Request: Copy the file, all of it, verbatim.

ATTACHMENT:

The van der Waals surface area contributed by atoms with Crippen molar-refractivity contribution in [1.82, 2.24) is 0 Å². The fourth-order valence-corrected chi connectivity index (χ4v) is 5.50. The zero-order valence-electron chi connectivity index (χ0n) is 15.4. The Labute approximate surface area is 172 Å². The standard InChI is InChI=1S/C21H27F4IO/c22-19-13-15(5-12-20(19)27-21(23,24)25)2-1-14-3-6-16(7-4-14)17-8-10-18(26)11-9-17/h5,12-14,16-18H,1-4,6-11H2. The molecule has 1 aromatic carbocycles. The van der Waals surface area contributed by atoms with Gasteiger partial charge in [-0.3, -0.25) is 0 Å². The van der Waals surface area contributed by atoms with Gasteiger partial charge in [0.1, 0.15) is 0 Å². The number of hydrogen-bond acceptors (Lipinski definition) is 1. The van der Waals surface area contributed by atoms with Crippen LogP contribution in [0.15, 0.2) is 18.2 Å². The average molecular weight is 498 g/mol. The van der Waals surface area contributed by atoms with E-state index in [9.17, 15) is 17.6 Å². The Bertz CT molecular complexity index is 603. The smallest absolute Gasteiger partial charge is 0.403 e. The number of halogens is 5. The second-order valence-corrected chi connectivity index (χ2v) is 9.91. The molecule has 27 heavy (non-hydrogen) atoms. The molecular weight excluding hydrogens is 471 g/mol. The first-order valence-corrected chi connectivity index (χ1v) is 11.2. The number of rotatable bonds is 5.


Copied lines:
The van der Waals surface area contributed by atoms with Crippen molar-refractivity contribution in [1.82, 2.24) is 0 Å². The fourth-order valence-corrected chi connectivity index (χ4v) is 5.50. The zero-order valence-electron chi connectivity index (χ0n) is 15.4. The Labute approximate surface area is 172 Å². The standard InChI is InChI=1S/C21H27F4IO/c22-19-13-15(5-12-20(19)27-21(23,24)25)2-1-14-3-6-16(7-4-14)17-8-10-18(26)11-9-17/h5,12-14,16-18H,1-4,6-11H2. The molecule has 1 aromatic carbocycles. The van der Waals surface area contributed by atoms with Gasteiger partial charge in [-0.3, -0.25) is 0 Å². The van der Waals surface area contributed by atoms with Gasteiger partial charge in [0.1, 0.15) is 0 Å². The number of hydrogen-bond acceptors (Lipinski definition) is 1. The van der Waals surface area contributed by atoms with Crippen LogP contribution in [0.15, 0.2) is 18.2 Å². The average molecular weight is 498 g/mol. The van der Waals surface area contributed by atoms with E-state index in [9.17, 15) is 17.6 Å². The Bertz CT molecular complexity index is 603. The smallest absolute Gasteiger partial charge is 0.403 e. The number of halogens is 5. The second-order valence-corrected chi connectivity index (χ2v) is 9.91. The molecule has 27 heavy (non-hydrogen) atoms. The molecular weight excluding hydrogens is 471 g/mol. The first-order valence-corrected chi connectivity index (χ1v) is 11.2. The number of rotatable bonds is 5.